Born in 1943 in ()
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Ulay's central concern in his existential search is his own "identity", urging him again and again to start afresh and to re-orientate himself. Photography and later on Performance as his medium of expression arose from a continual search for his social context in close connection with his political interest and various experiments with his identity, as a reaction to this rather than motivated primarily by the thought of working as an artist.

Uwe Laysiepen, born on 10th November in Solingen, grew up in the shadow of the post-War years in a generation filled by a sense of guilt about its recent past and by the need to prevent a repetition of National Socialism. By the time Laysiepen resolved to make a fresh start with a conscious decision in favour of art, he had already completed four years of preliminary studies in mechanical engineering (1957-61) and finished his business studies as assistant departmental manager (1962-67), had set up the first commercial specialist laboratory for colour photographs, and had married. In 1968, he went to Amsterdam, where he came into contact with the Provo-movement of 1968, photographed their actions, and enrolled for Photography at the Academy of Art in Cologne in the following year. There, he met Jürgen Klauke with whom he produced "Ich & Ich" (I & I), "the snapshot portrait of a chaotic psycho-sexual moment" (Ulay).

Self-taught, Uwe Laysiepen had already done a lot of photographic work; at the Academy, he experimented with new techniques, produced travel photographs of European cities for Polaroid International and was coming to grips with the Polaroid technique. During this period, he installed large-scale (10 x 12 metres) black and white pictures of petrochemical refineries in the cityscape of Amsterdam that filled apparently empty sites in order to draw attention to ecological problems. From 1972, there followed his autopolaroids which Laysiepen combined with aphorisms ("Renais Sense"), and he began to examine the scene of the transvestites, inviting them home, photographing them and moving amongst them as a "guest transvestite". During his intense relationship with Paula, a married woman, he moved away from the scene of the transvestites and experimented with self-laceration.

Uwe Laysiepen presented his first Performances with Klauke at the Gallery De Appel which from its foundation had been a forum for Happening art (Performances, lectures and installations, etc.), and which also mounted his first exhibition of the Polaroids. It was at this time that he changed his name to Ulay. One reason for his "Fototot" (Photodead) works criticising the audience was the attitude of the art-consuming public during his exhibition who seemed to hardly explore the works as such. "Fototot" eluded the recipient who at his next exhibition at de Appel's was led into a gallery room bathed in green light containing non-fixed photographic works; as the exhibition lights were switched on, all he he could view were quickly darkening images.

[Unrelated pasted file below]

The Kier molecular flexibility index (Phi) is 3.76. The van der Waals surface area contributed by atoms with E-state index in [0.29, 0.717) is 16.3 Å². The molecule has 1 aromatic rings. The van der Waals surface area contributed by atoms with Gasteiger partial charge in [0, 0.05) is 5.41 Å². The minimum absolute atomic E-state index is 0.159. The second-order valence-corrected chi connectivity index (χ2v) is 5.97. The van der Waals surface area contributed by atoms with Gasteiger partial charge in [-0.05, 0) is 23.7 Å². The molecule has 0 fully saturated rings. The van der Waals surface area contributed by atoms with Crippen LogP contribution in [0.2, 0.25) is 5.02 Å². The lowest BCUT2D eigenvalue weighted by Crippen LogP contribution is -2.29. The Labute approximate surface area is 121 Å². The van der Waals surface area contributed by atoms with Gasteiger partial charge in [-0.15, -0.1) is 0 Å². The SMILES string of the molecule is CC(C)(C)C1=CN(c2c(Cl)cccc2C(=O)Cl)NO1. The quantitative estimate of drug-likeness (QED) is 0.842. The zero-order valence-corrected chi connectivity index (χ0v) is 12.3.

After his first encounter with Marina Abramovic at Stichting de Appel's, he performed a politically motivated live action in 1976 in Berlin with her assistance at the camera, entitled "There is a criminal touch to Art" (also called "The First Act") re-enacting the theft of the most popular German painting, "The Poor Poet" by Carl Spitzweg, a painter revered by Hitler. Ulay went to the National Gallery of Berlin, observed by the camera, took possession of the picture and repaired to the living-room of a Turkish family in Kreuzberg where he swapped it for a print. Then he informed the Museum where they would find the painting – the action was intended to draw attention to the situation of Turkish immigrants and to German nationalism.

Ulay and Marina Abramovic met at one of her self-laceration Performances, and their strong attraction became the basis for twelve years of collaboration and partnership. Abramovic went to Amsterdam, and they began a nomadic, simple life with no fixed abode, living in a French Citroën, and embarked on their Relation works. In an interview with Doris von Drathen, Marina describes her first joint Performances: "We wanted to create a third self, independent of our own two selves: a self that we called 'TheSelf'. For both of us, it was an almost hermaphrodite situation."

Their Performances are dealing with the male-female principle and demonstrate extreme experiences in space and time, with the two usually nude performers acting against one other or with each other in a state of mutual dependence, or indifferently next to one another. The Performances generally ended at the point of physical exhaustion either due to the duration of 17 hours in "Relation in Time" where Ulay/Abramovic stayed back to back, tied together by their hair, or due to the intensity as in "Breathing in – Breathing out" or "AAA – AAA" where they either ran out of air or lost their voice.